For almost ten years, and more actively for five months now, I have been in a rainy battle with whatever one would call what I have; depression, bipolar disorder, anxiety disorder, or all that, or perhaps just the effects from being a Highly Sensitive Person; there is no knowing for sure. I cannot even say whether I want to have an exact label for what causes my rainforest to keep flooding, but what I now know is that I want help with gaining control over the rainfall, and that getting that help and staying helped is possible – well, only after surviving that tiring initial fight to make someone listen and take you seriously.

So, briefly, my plans for the summer are being put in different boxes to see if I fit the symptoms, having my psychiatrist’s phone number near in case a crisis happens, taking my new mood stabilizers that play with my brain-forest chemistry, and trying my best to get comfortable with having mental health problems and still being an accepted and able person, and still being me. I also hope that one day, when I open my eyes to a rainy day, I could feel rainy, and when I open my eyes to a sunny day, I could feel sunny; and that my rainforest would not be flooded anymore; and that I could tell my boss and friends the real reasons behind my eccentric behaviour and meandering excuses for skipping social activities; and that panic attacks would be equal to asthma attacks in conversation.

Le Papillon

BTSB - Le Papillon Cover

 

Autumn leaves waltz on the melancholic floor while I straighten Veronique’s hat. I give her a kiss on the forehead and tighten my grip on her tiny fingers that always radiate intense heat for the whole world to feel. She responds with a content smile; and off we go, losing ourselves into the crowd of busy eyes that are quietly searching for something unpronounced.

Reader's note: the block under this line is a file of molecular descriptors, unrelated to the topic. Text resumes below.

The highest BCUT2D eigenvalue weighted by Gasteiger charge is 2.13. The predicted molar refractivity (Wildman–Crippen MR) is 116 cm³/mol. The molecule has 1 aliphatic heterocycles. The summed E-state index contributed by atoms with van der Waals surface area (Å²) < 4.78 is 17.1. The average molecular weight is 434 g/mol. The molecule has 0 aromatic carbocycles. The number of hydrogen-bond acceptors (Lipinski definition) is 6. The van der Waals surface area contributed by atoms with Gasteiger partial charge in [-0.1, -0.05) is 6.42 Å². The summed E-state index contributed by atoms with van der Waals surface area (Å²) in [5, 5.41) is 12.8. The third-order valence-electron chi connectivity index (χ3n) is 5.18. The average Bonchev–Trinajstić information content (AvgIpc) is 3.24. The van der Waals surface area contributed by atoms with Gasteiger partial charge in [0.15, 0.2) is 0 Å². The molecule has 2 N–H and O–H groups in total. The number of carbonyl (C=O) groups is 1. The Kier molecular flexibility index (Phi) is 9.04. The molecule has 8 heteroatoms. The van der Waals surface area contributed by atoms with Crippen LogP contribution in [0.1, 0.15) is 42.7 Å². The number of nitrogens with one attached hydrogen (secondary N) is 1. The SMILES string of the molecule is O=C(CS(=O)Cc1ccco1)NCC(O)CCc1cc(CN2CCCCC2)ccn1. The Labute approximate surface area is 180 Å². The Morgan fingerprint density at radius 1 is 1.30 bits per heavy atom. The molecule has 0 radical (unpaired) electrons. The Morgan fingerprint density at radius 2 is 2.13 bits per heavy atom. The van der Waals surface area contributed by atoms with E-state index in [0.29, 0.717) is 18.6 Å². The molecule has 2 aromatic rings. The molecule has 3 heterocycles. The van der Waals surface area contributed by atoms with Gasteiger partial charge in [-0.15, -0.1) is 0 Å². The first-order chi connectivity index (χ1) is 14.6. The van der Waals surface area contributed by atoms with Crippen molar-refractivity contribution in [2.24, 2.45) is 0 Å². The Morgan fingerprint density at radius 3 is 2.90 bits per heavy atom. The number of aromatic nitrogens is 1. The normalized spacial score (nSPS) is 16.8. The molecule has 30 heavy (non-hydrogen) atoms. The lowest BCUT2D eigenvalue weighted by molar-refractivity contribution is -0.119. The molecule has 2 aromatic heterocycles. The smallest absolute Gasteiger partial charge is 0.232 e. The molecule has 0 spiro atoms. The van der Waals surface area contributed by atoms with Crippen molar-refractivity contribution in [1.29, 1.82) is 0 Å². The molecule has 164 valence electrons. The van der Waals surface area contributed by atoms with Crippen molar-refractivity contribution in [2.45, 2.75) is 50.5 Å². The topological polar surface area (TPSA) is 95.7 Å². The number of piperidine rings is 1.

We get through the stamping of the shoes and sit on a grey-painted bench, next to a grey stone wall. The red letters scream, 7 minutes. Just enough time for Veronique to get bored, so I start to gently rock her on my lap, humming a song from my childhood — kilometres of sundried grass, serpentine streams of clear water, and never-ending sunflower fields.

C’était un’ petit’ fille

Qui s’appellait Suzon

Qui allait à l’école

Tout près de sa maison

sol la si do do

do si la sol ré ré ré

ré mi ré do si la si do.

My voice suddenly turns cold, out of some strange, unknown longing. I let Veronique sing louder when we get to the second verse. It’s her favourite song, and has been since she learnt to speak. How has it already been four years…

Qui allait à l’école

Tout près de sa maison;

Dans son chemin rencontre

Un joli papillon

”Maman, I want to see a butterfly, too!” she cries interrupting our singing. Smiling, I tell her that it’s not possible to see one before the spring arrives.

”How long will it take, maman?”

I pause briefly and then go on about how soon it’ll all be green and happy. ”Close your eyes and you’ll see. Let’s go!”

We imagine a cloud of colourful butterflies flying above a verdant meadow; we imagine the first flowers of the spring peeking from the trenches of promesse; we imagine dance steps here and there, bright lipsticks, first touches of the spring sun, final exams, moving ceremonies, excitement on school girls’ faces.

”But maman, when can I see it myself?!”

I force a smile and make empty promises once again. It’s only October, but I’m too afraid myself to admit that it takes about half a year until she can see those oh, so important butterflies.

”Vero, we’ve got to go now, take my hand.”

I’m already rushing toward the metro that would be arriving soon when I realize that the extension of my arm isn’t following me. When I turn around, I see my little girl standing still, weakly pulling my hand toward herself.

”Stop.”

”Vero, what’s wrong now? We’re in a hurry!”

”Non, non, maman, look, on the floor… you could’ve tripped on that paper and hit your head. You’ve said it yourself, you’ve said that we always have to watch where we step.”

I feel guilty, culpable of all these everyday injustices I let happen to my only child, blaming lack of time, tiredness, or hastiness. In the middle of endless quotidian responsibilities and tasks to carry out, I sometimes come to question my motherly abilities.

”My little life guard, you’re right. Thank you.”

She throws a mesmerizing smile and off we hurry, escaping the darkness that’s chasing me and my girl who is loyally following her infallible guardian.

Dans son chemin rencontre

Un joli papillon

Ell’ le prit par la patte

Et lui dit : mon mignon

sol la si do do

do si la sol ré ré ré

ré mi ré do si la si do.

 

Ell’ le prit par la patte

Et lui dit : mon mignon